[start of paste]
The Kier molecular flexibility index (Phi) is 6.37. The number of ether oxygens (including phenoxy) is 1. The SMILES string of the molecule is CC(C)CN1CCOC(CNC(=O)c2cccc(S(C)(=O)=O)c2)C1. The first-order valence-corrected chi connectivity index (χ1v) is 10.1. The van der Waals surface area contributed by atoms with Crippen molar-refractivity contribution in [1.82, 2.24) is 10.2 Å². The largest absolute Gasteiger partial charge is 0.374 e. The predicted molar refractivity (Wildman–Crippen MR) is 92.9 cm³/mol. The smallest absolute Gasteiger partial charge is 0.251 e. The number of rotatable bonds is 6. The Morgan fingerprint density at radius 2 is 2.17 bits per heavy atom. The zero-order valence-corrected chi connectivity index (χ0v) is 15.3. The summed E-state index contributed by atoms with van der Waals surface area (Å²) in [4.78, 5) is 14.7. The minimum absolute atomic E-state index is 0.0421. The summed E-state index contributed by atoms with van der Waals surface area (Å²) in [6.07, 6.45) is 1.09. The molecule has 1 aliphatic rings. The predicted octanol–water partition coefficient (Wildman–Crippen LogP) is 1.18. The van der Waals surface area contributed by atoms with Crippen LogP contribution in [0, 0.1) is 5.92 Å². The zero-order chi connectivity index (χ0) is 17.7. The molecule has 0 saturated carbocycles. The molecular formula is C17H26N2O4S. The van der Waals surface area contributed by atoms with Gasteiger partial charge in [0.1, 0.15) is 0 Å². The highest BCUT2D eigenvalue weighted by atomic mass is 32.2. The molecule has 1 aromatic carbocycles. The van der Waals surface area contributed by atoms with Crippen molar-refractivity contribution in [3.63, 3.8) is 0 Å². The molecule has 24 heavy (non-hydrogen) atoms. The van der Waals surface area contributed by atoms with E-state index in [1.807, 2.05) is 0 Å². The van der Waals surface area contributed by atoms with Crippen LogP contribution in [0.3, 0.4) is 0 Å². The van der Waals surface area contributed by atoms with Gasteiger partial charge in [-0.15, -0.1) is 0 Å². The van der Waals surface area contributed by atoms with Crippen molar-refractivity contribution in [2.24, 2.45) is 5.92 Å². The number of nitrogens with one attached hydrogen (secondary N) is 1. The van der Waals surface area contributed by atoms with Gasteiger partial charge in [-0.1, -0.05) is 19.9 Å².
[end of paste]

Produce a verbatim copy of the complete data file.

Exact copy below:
The Kier molecular flexibility index (Phi) is 6.37. The number of ether oxygens (including phenoxy) is 1. The SMILES string of the molecule is CC(C)CN1CCOC(CNC(=O)c2cccc(S(C)(=O)=O)c2)C1. The first-order valence-corrected chi connectivity index (χ1v) is 10.1. The van der Waals surface area contributed by atoms with Crippen molar-refractivity contribution in [1.82, 2.24) is 10.2 Å². The largest absolute Gasteiger partial charge is 0.374 e. The predicted molar refractivity (Wildman–Crippen MR) is 92.9 cm³/mol. The smallest absolute Gasteiger partial charge is 0.251 e. The number of rotatable bonds is 6. The Morgan fingerprint density at radius 2 is 2.17 bits per heavy atom. The zero-order valence-corrected chi connectivity index (χ0v) is 15.3. The summed E-state index contributed by atoms with van der Waals surface area (Å²) in [4.78, 5) is 14.7. The minimum absolute atomic E-state index is 0.0421. The summed E-state index contributed by atoms with van der Waals surface area (Å²) in [6.07, 6.45) is 1.09. The molecule has 1 aliphatic rings. The predicted octanol–water partition coefficient (Wildman–Crippen LogP) is 1.18. The van der Waals surface area contributed by atoms with Crippen LogP contribution in [0, 0.1) is 5.92 Å². The zero-order chi connectivity index (χ0) is 17.7. The molecule has 0 saturated carbocycles. The molecular formula is C17H26N2O4S. The van der Waals surface area contributed by atoms with Gasteiger partial charge in [0.1, 0.15) is 0 Å². The highest BCUT2D eigenvalue weighted by atomic mass is 32.2. The molecule has 1 aromatic carbocycles. The van der Waals surface area contributed by atoms with Crippen molar-refractivity contribution in [3.63, 3.8) is 0 Å². The molecule has 24 heavy (non-hydrogen) atoms. The van der Waals surface area contributed by atoms with E-state index in [1.807, 2.05) is 0 Å². The van der Waals surface area contributed by atoms with Crippen LogP contribution in [0.3, 0.4) is 0 Å². The van der Waals surface area contributed by atoms with Gasteiger partial charge in [-0.15, -0.1) is 0 Å². The van der Waals surface area contributed by atoms with Crippen molar-refractivity contribution in [2.24, 2.45) is 5.92 Å². The number of nitrogens with one attached hydrogen (secondary N) is 1. The van der Waals surface area contributed by atoms with Gasteiger partial charge in [-0.1, -0.05) is 19.9 Å².